More Licensing Doesn’t Always Mean More Safety

By Caleb Taylor

Arkansas’ Red Tape Reduction Working Group heard on Monday night that the justification for some worker licenses is faulty.

Dr. Derek Slagle, a Visiting Assistant Professor at the School of Public Affairs at the University of Arkansas at Little Rock, gave members of the Working Group a broad overview of the state of occupational licensing in Arkansas.

According to Slagle, licensed workers as a percentage of the workforce nationwide have increased dramatically from 5 percent fifty years ago to approximately 30 percent today. Arkansas now has 86 licensing and certifying boards that oversee 305 licenses, certifications and registrations. Approximately 651 careers in Arkansas are currently licensed, Slagle said on Monday.

Occupational licenses are essentially a permission slip mandated by the state government before an individual can even start a job. Slagle, who is under contract with the state to advise the working group on occupational licensing issues, said common arguments in support of such regulations center around protecting health and safety. But, Slagle said,

“If you look at a lot of the research, the increase in occupational licensing doesn’t correlate with an increase in public safety even though that’s what we predicate a lot of the licensing on.”

Negative Effects of Occupational Licensing

One effect the licenses do have is limiting the career options for many Americans. Populations that bear a disproportionate amount of the negative effects of licensing include military spouses, immigrants, those with criminal records, and low and middle-income workers.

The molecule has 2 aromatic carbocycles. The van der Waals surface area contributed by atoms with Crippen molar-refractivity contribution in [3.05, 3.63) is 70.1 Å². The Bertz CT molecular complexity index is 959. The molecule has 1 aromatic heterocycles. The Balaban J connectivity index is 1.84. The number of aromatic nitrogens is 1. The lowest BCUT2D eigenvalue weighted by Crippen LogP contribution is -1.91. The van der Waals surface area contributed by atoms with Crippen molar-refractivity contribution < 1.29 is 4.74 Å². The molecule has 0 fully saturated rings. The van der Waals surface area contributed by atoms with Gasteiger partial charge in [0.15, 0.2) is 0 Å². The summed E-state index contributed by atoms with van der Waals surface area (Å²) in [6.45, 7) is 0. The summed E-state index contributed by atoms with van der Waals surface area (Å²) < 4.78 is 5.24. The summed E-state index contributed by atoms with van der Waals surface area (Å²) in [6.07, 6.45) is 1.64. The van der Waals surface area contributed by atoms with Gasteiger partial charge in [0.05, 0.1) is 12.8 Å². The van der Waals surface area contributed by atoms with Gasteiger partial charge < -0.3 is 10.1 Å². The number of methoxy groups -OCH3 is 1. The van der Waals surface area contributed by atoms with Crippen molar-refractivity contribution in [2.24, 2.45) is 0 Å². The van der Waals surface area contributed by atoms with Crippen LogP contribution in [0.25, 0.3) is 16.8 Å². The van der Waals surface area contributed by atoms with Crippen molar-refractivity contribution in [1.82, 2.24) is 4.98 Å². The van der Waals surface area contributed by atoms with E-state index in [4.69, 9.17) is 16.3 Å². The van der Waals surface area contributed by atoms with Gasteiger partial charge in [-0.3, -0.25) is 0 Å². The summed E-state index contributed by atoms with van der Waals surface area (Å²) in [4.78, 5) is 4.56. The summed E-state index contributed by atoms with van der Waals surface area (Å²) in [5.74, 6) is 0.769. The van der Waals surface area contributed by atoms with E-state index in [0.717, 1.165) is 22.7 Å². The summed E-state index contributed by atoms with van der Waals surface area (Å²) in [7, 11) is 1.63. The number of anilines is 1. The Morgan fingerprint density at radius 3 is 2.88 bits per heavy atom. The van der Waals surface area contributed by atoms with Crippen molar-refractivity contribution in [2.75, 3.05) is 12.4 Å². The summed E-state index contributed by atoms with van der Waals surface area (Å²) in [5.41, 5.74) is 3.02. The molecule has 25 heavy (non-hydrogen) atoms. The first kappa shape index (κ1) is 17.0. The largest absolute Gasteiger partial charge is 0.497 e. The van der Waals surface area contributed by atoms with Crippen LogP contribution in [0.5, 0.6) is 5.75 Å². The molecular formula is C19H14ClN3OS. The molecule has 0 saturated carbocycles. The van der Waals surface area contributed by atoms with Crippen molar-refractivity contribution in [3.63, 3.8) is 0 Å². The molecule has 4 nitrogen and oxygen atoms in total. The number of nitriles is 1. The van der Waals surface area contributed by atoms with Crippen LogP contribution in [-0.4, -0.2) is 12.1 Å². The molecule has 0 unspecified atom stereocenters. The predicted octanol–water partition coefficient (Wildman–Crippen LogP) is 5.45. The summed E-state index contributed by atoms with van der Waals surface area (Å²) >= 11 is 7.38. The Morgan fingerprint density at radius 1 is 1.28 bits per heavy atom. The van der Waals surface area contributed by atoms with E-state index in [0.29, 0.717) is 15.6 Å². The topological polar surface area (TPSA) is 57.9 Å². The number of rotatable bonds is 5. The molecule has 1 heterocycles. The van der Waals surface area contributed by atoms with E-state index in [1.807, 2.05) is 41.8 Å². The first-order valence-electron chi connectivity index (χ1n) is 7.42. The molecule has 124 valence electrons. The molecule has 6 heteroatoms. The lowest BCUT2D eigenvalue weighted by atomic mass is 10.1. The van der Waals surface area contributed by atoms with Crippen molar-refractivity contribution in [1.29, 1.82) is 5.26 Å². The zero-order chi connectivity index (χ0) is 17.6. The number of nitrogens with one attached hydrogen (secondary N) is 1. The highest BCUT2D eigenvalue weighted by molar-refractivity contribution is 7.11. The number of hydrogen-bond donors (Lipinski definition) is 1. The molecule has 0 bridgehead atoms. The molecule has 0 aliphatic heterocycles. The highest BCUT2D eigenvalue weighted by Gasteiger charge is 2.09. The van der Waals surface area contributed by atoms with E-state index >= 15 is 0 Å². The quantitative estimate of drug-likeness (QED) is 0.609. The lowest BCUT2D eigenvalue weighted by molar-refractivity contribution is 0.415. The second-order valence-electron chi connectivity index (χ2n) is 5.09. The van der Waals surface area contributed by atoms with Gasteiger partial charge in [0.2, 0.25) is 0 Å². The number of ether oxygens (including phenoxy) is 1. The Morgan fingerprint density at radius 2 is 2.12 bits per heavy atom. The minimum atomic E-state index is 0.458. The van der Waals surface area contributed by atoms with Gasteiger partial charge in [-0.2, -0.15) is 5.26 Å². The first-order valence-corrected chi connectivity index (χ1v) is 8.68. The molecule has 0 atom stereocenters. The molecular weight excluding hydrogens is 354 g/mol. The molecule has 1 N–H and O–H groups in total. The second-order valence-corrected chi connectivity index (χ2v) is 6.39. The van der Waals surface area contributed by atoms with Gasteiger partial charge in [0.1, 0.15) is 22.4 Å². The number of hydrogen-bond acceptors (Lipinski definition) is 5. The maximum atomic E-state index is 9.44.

Slagle said:

“It kind of doubles down on some of these individuals that when they get out of prison or after their conviction…you’re kind of perpetuating their unstable individual economic situation because re-entering society is even more difficult at that point due to the barriers to entry for certain jobs.”

According to “The State of Occupational Licensing: Arkansas”  co-authored by ACRE Scholar and UCA Associate Professor Dr. Thomas Snyder with researchers from the the Mercatus Center, 82 percent of studies agree that occupational licensing has a disparate impact on ethnic minorities, military spouses and immigrants.

The task force will present its recommendations to the governor in the fall. The members of the working group are state senators John Cooper (co-chair), Missy Irvin, Jane English, Trent Garner, and Bart Hester; state representatives LeAnne Burch, Bruce Cozart (co-chair), Milton Nicks, Jeff Williams, and Richard Womack; governor’s appointees Bill Gossage, the governor’s deputy chief of staff for external affairs; Dr. Charisse Childers, director of Arkansas Career Education; Leon Jones Jr., director of Arkansas Department of Labor; and consumer representatives Lula Dixon and Bob Kucheravy.   

For more on occupational licensing, check out our Labor Market Regulation page. ACRE Director and UCA Associate Professor of Economics David Mitchell, Snyder and Amy Fontinelle also discuss which occupations have the most burdensome licensing laws, how these restrictions affect job seekers, entrepreneurs, and consumers; and how we can reform the worst parts of these regulations in “Unnatural Rights in the Natural State.”

You can check out Slagle’s full presentation here.